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Purgatory in Motion - A Cyclemotor Tour

by Andrew Roddham

On Saturday 14th July 1990, Simon Whitehead, David Freeman, my Cyclemaster and I set out for Land's End in a Jiffy Camper van.  Our purpose?  I was going to ride the Cyclemaster from Land's End to John O'Groats and the others were going to goad me.  The preparations had started several months earlier, as I carefully rebuilt the engine, added a long range tank (5 pints!), oil, water bottle and luggage racks to try to ensure my success.  Following a careful running-in, during which I NEVER exceeded full throttle, I was reasonably confident that the machine would make it.  Whether I would was another matter entirely...  After an overnight stop at Tavistock we headed for Land's End.

Anyone who hasn't been there for a few years will have a shock.  Now, there is a mini theme park on the site, with a suitably inflated entry fee.  We explained our purpose and were allowed in free to take our photographs.  I set out at 12:51pm, having arranged to meet the others at Okehampton, some 100 miles distant.  Everything was going fine when I stopped at Indian Queens, two hours later, for a coffee at a roadside caravan.  I'd begun to settle into the pace of the little machine and had stopped wishing I was on my 1000cc Moto Guzzi.  A little later the van overtook with much horn blowing and hand waving.

After 75 miles, the engine coughed, hiccupped and died.  After a rapid check I found that the carburettor was completely choked with a fine rust.  It had descended from the long range tank.  I cleaned out the carb', started, caught a wire with my foot, retrieved the front lamp from the A30, refitted it and continued.  Okehampton was reached without further mishap and my friends were waiting with a very welcome coffee and sarnies.  It was now 6pm, so David and Simon went on ahead to find a campsite 30 or 40 miles further on.  I rode through Crediton and met the first hill of the day.  I thought that it would never end.  Then, as I reached the top, to my delight I found a steep decline followed by... another hill.  I was glad to reach the campsite, just the other side of the M5.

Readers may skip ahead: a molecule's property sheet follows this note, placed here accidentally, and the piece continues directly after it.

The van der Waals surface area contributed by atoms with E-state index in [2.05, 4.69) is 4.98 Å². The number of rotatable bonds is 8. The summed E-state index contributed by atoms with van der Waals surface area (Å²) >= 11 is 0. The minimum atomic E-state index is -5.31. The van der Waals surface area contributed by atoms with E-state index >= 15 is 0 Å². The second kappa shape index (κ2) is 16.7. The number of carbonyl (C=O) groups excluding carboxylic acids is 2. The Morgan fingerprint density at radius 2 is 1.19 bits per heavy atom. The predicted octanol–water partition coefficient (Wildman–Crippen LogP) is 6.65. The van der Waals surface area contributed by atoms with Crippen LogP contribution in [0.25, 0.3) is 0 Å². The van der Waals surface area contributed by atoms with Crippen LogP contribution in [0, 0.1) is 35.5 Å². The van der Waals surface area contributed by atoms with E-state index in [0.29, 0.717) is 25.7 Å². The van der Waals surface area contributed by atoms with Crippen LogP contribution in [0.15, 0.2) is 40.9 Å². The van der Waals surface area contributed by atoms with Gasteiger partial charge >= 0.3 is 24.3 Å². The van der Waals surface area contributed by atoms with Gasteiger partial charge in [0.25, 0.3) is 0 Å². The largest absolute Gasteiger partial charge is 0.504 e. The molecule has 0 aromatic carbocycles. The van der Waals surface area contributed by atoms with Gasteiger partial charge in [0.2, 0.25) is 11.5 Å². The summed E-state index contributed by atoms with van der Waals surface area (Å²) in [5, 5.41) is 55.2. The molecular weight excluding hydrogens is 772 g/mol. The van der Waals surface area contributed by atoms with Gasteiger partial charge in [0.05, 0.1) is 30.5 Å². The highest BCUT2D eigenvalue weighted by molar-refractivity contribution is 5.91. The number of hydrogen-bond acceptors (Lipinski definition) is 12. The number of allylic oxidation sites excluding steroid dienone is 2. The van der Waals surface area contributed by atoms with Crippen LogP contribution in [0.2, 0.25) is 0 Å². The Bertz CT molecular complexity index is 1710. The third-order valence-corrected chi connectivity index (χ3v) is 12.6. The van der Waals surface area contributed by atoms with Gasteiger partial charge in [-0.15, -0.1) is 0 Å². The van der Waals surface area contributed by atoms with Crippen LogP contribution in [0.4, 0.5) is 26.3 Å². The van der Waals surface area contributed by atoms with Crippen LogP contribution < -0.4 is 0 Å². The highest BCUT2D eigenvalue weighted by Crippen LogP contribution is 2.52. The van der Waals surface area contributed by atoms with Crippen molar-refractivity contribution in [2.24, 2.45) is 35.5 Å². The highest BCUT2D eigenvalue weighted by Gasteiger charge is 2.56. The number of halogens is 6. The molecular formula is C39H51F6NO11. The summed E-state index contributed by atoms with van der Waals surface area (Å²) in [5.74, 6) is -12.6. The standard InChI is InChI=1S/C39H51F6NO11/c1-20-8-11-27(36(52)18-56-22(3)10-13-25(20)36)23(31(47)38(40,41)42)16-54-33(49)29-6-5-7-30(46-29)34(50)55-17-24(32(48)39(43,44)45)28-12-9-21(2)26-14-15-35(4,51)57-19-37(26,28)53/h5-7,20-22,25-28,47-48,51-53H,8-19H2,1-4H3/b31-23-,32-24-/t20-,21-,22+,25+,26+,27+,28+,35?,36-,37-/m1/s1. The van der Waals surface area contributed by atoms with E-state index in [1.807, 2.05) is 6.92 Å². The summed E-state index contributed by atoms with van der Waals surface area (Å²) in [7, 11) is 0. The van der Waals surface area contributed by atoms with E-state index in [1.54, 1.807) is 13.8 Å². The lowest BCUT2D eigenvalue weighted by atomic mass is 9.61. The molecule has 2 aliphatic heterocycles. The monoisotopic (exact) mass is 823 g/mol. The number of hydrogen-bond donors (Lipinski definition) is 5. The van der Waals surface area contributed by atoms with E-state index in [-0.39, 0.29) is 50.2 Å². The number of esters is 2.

Next morning I arose early and was heading for Taunton by 7:30.  The Cyclemaster liked the cool, still, damp morning air and fairly flew along.  As the morning wore on though, a headwind developed and my speed dropped.  I rode toward Glastonbury along an old, willow-lined Roman road.  I thought Suffolk was flat!  I could see the Tor half an hour before I arrived!  I met the van for breakfast just before Chippenham.  My friends had bought an in-line filter for me, which was soon fitted to the top tank fuel line, 16 miles later the carb' blocked again.  How embarrassing.  I cleaned it out and that was the last of that problem.  As I approached Leicester on the Fosse Way the engine was decidedly unwell.  I couldn't stop it four-stroking.  I was 3 hours behind schedule when I reached the city (I should have been in York!), but I stopped to tinker before I braved the rush hour traffic.  It was all to no avail and the next couple of hours were sheer purgatory.  Due to a miscalculation I had to refuel for myself on the A46.  I turned onto the A6097 north of Nottingham and my friends finally overtook me.  As I waved them down I was about ready to give it all up.  We stayed overnight at Clumber Park, near Worksop.

The next morning I dismantled the Cyclemaster whilst Simon burned the breakfast.  An unbelievable amount of carbon had built up in the ports and the rings were completely gummed up.  I decoked the cylinder but unfortunately, after 37 years, one of the studs chose this moment to pull out of the crankcase.  I refitted it with Araldite and crossed my fingers.  I was returned to the previous nights stopping point and set out again at 12:30.  On the way to Doncaster the engine seized three times.  I stopped, enriched the mixture and continued.  It became increasingly obvious that the Araldite wasn't working. The cylinder head was leaking and the poor thing could hardly hold 15mph on the flat.  Simon and David overtook on the A19 near Selby and I waved them down.  After an animated discussion, the Cyclemaster and I were bundled into the Jiffy and taken to Selby to find someone who would Helicoil the thread for me.  We didn't find anyone.  Off to York.  After a full tour of the city we finally found Eric Gibbs Engineers who promised to fix it first thing the next morning.  We found a campsite for the night and I stripped the engine down to its cases.